On a personal note the messages become repetitive. I do not have to be persuaded but because climate change has been so politicised many in the general public do. They need to be alerted to the dire consequences of doing nothing. They need to be made aware how damaging ‘denialist’ opposition is. And these messages needs to be repeated continuously. There remains a huge knowledge gap between what the general population know and the basic science of climate change; how the greenhouse effect works, how the greenhouse effect became established science, how climate change influences weather, the connection between fossil fuels and warming and many other aspects that are either established or can be demonstrated.

A series of short educational adverts is needed to build an understanding of basic science of climate change in the wider community. These (mainly TV) ads should not be political. For a relatively small investment in public education our PM could help educate the masses and at the same time defeat the denialist faction within his party.

 

Gippsland 2020 Stratford Community Energy Promo! 3.1.16

Segue 2020

Have you ever thought how it might be to be free from electricity price hikes, power slumps and surges, and blackouts? Have you thought how it might be to have you and your own community control local power generation through clean and sustainable technologies? Small communities across Gippsland, Victoria and Australia are doing just that through participating in joint projects for renewable technologies, therefore enabling stronger community cohesion and creating energy. Based on the number of panels installed in solar power alone, Gippsland participants have saved themselves over $4 million in power bills (Australian Government data) and created hundreds of jobs.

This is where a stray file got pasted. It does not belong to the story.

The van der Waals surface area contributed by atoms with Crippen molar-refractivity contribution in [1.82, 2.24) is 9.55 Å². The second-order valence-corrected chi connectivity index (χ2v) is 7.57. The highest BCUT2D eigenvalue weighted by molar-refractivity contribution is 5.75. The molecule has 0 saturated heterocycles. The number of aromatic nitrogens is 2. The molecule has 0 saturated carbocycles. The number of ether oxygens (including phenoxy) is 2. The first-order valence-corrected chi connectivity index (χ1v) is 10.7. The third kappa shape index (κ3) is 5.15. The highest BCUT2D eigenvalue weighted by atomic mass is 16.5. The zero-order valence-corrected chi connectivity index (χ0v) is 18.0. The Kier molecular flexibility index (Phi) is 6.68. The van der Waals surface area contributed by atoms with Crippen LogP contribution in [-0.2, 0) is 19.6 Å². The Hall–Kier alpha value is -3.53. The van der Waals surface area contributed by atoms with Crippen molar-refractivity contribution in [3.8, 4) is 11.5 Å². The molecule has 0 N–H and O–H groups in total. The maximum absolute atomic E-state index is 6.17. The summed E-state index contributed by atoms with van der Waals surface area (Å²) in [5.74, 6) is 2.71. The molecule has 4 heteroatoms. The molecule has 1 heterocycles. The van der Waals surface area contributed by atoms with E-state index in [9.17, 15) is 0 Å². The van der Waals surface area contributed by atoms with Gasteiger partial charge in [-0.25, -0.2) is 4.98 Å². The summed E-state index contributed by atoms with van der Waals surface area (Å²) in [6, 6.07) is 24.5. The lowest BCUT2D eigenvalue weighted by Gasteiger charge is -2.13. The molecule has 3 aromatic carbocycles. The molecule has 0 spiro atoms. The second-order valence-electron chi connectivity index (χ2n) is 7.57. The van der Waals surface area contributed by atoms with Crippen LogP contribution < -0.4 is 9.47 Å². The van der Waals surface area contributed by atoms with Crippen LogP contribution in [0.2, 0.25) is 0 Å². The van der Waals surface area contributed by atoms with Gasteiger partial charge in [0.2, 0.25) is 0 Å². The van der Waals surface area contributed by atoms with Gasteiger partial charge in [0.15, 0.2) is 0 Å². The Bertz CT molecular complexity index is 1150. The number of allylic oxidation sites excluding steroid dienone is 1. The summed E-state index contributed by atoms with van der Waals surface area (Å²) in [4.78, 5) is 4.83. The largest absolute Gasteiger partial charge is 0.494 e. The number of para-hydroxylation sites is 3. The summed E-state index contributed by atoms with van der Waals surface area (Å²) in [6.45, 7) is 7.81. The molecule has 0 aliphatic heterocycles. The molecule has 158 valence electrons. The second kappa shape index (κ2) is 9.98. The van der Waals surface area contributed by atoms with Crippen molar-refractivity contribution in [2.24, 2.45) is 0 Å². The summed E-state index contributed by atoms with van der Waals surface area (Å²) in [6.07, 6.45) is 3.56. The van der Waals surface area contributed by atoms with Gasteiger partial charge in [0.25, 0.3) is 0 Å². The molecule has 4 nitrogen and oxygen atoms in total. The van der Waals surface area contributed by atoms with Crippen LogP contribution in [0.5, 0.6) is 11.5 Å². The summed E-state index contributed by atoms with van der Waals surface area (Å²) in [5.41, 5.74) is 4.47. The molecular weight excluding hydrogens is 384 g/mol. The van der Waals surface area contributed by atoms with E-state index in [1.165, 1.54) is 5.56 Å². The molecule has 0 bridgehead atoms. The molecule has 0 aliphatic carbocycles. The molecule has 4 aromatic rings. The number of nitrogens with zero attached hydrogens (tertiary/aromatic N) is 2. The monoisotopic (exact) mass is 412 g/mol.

Community energy offers small towns the opportunity to generate their own power through individuals, community and business groups, and local government uniting. Together you can invest in the purchase and installation of technologies like solar panels and wind turbines, and sell the power on to return the investment to your community.

An example of such a community is SUSTAINABLE SEGUE, your Stratford Community House, showing that all this is possible in three easy steps:

1.         IF YOU SWITCH to Powershop using the gippsland2020.org link, by ringing the Powershop’s main number 1800462668 or ringing Peter Brownstein on (03)83702147 and mention you are supporting Gippsland 2020, they will help fund your community’s solar power and hot water from heat pumps.

2.         IF YOU UPGRADE your electric or gas hot water with a heat pump through NRGWise they will give you a 5% discount, plus donate a further 5% to the Segue project. In addition, Laser Plumbing will donate $50 per customer to the Segue’s project.

3.         IF YOU BUY solar panels from NRGWise or Gippsland Solar, they will donate 5% to the Segue project.